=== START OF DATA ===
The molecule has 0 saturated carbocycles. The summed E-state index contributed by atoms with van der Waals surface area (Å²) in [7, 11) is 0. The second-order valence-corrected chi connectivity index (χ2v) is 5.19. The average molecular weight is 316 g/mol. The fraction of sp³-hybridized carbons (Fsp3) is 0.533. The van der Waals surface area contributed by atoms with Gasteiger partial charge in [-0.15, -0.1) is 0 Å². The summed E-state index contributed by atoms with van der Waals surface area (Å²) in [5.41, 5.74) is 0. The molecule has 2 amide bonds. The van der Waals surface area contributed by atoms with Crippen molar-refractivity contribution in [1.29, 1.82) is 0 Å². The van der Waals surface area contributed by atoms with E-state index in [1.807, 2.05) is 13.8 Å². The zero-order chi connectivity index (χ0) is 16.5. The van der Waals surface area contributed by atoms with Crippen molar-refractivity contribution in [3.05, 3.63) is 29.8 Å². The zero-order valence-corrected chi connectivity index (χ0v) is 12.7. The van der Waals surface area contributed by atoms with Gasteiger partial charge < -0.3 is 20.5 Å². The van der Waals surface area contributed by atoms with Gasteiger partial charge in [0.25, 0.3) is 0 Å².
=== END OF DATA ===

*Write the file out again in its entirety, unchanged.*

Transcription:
The molecule has 0 saturated carbocycles. The summed E-state index contributed by atoms with van der Waals surface area (Å²) in [7, 11) is 0. The second-order valence-corrected chi connectivity index (χ2v) is 5.19. The average molecular weight is 316 g/mol. The fraction of sp³-hybridized carbons (Fsp3) is 0.533. The van der Waals surface area contributed by atoms with Gasteiger partial charge in [-0.15, -0.1) is 0 Å². The summed E-state index contributed by atoms with van der Waals surface area (Å²) in [5.41, 5.74) is 0. The molecule has 2 amide bonds. The van der Waals surface area contributed by atoms with Crippen molar-refractivity contribution in [1.29, 1.82) is 0 Å². The van der Waals surface area contributed by atoms with E-state index in [1.807, 2.05) is 13.8 Å². The zero-order chi connectivity index (χ0) is 16.5. The van der Waals surface area contributed by atoms with Crippen molar-refractivity contribution in [3.05, 3.63) is 29.8 Å². The zero-order valence-corrected chi connectivity index (χ0v) is 12.7. The van der Waals surface area contributed by atoms with Gasteiger partial charge < -0.3 is 20.5 Å². The van der Waals surface area contributed by atoms with Gasteiger partial charge in [0.25, 0.3) is 0 Å².